Apart from the familiarity of the promises, to ensure that Nigeria works again would require   bold and innovation initiatives on all fronts and a courageous leader with ambitious policies and programs and also prepared to take some hard decisions to move Nigeria forward. That did not come out strong or clearly enough in the policies outlined in the document and regrettably that’s what Nigerians are hungry for. In a fast moving world, driven by technology, which changes rapidly and in a world in which we are not pioneers, we cannot wait endlessly to see Nigeria progress to becoming an advanced nation in its own right. Taking tentative steps is not what is required in a country with very high youth employment and increasing population, high infant mortality, 10 million children out of school, power output about 4000 mw for a population close to 190million or for a country which has been recently declared the poverty capital of the world, taking over from India, which built 44 million toilets throughout the country and in the process took twenty million people out of poverty and changed Indians sanitation behaviour

I believe strongly that despite our negative feelings about our country, the fundamentals for Nigeria’s greatness are with us. What is missing is a conscientious leader or a leadership with the right vision to take the country across the finishing line. This where, the Buhari foundational argument is unacceptable.  We need bold and ambitious leaders. Thus, l urge Atiku and his advisers to revisit the document and engage in some serious critical and out of the box thinking. Somethings are clearly missing and examples abound especially in terms of quick wins or low hanging fruits that could create hope and rekindle confidence across board and within the first hundred days of the administration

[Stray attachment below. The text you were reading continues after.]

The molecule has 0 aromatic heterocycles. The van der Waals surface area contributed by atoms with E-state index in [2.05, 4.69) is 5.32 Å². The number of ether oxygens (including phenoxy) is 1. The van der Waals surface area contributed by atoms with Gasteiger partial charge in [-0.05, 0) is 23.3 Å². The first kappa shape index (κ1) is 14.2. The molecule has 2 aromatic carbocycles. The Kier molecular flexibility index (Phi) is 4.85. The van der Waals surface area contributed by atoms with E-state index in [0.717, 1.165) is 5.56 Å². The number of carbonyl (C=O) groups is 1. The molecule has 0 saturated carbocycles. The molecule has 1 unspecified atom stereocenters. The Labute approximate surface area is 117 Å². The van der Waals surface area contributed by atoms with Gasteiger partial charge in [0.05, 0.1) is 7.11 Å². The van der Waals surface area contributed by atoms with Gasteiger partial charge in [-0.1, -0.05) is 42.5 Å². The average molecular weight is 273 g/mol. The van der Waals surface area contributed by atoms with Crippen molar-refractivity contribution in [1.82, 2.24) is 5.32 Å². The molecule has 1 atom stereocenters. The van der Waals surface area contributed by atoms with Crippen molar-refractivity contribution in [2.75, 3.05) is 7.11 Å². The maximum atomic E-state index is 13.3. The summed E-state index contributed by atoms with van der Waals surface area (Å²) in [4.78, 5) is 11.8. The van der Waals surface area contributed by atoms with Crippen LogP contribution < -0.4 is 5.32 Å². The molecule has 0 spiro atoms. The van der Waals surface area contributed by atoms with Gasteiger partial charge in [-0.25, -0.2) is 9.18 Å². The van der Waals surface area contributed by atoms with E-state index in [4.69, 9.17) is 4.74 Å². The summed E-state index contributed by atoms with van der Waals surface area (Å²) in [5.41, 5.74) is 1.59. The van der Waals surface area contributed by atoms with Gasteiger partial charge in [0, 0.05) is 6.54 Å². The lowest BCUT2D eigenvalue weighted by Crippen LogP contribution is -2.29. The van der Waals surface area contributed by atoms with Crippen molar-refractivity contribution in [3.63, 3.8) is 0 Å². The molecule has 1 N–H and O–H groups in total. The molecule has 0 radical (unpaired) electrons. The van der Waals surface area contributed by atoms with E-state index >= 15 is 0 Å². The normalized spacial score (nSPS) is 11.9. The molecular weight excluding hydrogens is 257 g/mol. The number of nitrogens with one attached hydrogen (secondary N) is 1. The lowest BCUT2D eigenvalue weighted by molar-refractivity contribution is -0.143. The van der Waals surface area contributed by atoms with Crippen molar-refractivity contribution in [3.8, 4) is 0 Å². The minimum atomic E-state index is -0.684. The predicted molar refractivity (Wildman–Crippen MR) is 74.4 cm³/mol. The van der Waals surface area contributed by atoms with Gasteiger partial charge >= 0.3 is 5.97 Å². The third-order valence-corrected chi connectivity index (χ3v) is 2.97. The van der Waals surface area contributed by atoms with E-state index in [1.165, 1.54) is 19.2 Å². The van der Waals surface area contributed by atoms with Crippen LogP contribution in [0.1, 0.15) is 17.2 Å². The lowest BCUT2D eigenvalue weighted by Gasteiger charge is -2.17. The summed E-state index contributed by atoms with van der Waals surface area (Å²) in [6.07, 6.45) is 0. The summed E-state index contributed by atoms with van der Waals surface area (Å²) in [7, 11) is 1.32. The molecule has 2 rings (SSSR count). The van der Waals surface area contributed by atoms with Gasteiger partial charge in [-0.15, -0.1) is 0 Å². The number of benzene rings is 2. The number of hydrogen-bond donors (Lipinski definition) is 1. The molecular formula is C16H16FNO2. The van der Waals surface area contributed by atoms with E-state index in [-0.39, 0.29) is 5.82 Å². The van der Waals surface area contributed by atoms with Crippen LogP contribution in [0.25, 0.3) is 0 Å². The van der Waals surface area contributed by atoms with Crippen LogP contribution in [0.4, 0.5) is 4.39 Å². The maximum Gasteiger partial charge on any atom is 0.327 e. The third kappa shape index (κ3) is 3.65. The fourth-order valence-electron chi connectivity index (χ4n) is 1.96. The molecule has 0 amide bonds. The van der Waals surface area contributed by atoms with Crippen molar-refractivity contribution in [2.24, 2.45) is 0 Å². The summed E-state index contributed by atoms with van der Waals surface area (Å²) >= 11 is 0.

Let me highlight a few.

First, the decongestion of the Lagos ports. It appears the team is not too sure exactly what to do when the simple and long term solution is to embark on developing ports in other parts of the country, particularly in the Niger Delta that for years have been deliberately neglected. As far as l can remember, successive governments in Nigeria since the military have been dredging the Port Harcourt and Calabar seaports with both still not fully operational and functional. If we dare to do some calculations, it will not surprise us that the amount governments in Nigeria have spent dredging some ports in this country would have been enough to build many more and modern seaports. Apparently too, the Atiku team did not consider it necessary or important enough to recognise the efforts of the Akwa Ibom state government to build a deep-sea port in the state. The planning, including the design of the lbom deep sea port are all in place and l believe some funding have been secured to commence construction of the port. What is wrong with the federal government under Atiku investing in the deep sea port to accelerate its completion and insist as well, that the dredging of the Port Harcourt, Calabar and perhaps the Warri ports be completed in the first year of the administration? It is such dynamic decisions and a leader with such mind set and preparedness to act with military precision that will move Nigeria forward and quickly too.